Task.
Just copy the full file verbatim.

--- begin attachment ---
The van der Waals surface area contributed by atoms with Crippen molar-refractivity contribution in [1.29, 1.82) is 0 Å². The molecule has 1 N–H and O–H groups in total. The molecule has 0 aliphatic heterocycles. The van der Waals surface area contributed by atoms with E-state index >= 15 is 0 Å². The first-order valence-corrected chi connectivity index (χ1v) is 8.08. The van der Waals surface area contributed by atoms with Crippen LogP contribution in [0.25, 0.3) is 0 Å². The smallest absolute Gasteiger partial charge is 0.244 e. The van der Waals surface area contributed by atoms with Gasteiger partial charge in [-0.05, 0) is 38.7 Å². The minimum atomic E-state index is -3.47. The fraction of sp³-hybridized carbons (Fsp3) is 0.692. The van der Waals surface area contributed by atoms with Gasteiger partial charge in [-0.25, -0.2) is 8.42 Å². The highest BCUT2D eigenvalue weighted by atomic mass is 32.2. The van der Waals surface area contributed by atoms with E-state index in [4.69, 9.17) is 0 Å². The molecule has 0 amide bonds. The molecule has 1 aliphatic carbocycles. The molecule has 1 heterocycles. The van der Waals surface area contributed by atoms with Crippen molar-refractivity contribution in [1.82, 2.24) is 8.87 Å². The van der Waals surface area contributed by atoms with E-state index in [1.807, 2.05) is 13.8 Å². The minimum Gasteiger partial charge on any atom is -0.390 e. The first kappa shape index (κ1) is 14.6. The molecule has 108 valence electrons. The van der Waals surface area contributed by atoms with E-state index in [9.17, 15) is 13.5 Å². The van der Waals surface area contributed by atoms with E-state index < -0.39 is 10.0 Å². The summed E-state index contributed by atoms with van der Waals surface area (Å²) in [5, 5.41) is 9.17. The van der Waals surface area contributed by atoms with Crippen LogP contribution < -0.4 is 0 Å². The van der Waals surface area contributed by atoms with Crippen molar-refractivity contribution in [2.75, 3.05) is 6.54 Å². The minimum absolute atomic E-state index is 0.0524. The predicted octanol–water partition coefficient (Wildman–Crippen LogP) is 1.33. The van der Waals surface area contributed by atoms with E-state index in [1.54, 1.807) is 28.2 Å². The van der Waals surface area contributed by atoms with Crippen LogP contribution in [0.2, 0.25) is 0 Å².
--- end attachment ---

The van der Waals surface area contributed by atoms with Crippen molar-refractivity contribution in [1.29, 1.82) is 0 Å². The molecule has 1 N–H and O–H groups in total. The molecule has 0 aliphatic heterocycles. The van der Waals surface area contributed by atoms with E-state index >= 15 is 0 Å². The first-order valence-corrected chi connectivity index (χ1v) is 8.08. The van der Waals surface area contributed by atoms with Crippen LogP contribution in [0.25, 0.3) is 0 Å². The smallest absolute Gasteiger partial charge is 0.244 e. The van der Waals surface area contributed by atoms with Gasteiger partial charge in [-0.05, 0) is 38.7 Å². The minimum atomic E-state index is -3.47. The fraction of sp³-hybridized carbons (Fsp3) is 0.692. The van der Waals surface area contributed by atoms with Gasteiger partial charge in [-0.25, -0.2) is 8.42 Å². The highest BCUT2D eigenvalue weighted by atomic mass is 32.2. The van der Waals surface area contributed by atoms with E-state index in [4.69, 9.17) is 0 Å². The molecule has 0 amide bonds. The molecule has 1 aliphatic carbocycles. The molecule has 1 heterocycles. The van der Waals surface area contributed by atoms with Crippen molar-refractivity contribution in [1.82, 2.24) is 8.87 Å². The van der Waals surface area contributed by atoms with E-state index in [1.807, 2.05) is 13.8 Å². The minimum Gasteiger partial charge on any atom is -0.390 e. The first kappa shape index (κ1) is 14.6. The molecule has 108 valence electrons. The van der Waals surface area contributed by atoms with E-state index in [9.17, 15) is 13.5 Å². The van der Waals surface area contributed by atoms with E-state index < -0.39 is 10.0 Å². The summed E-state index contributed by atoms with van der Waals surface area (Å²) in [5, 5.41) is 9.17. The van der Waals surface area contributed by atoms with Crippen LogP contribution < -0.4 is 0 Å². The van der Waals surface area contributed by atoms with Crippen molar-refractivity contribution in [2.75, 3.05) is 6.54 Å². The minimum absolute atomic E-state index is 0.0524. The predicted octanol–water partition coefficient (Wildman–Crippen LogP) is 1.33. The van der Waals surface area contributed by atoms with E-state index in [1.54, 1.807) is 28.2 Å². The van der Waals surface area contributed by atoms with Crippen LogP contribution in [0.2, 0.25) is 0 Å².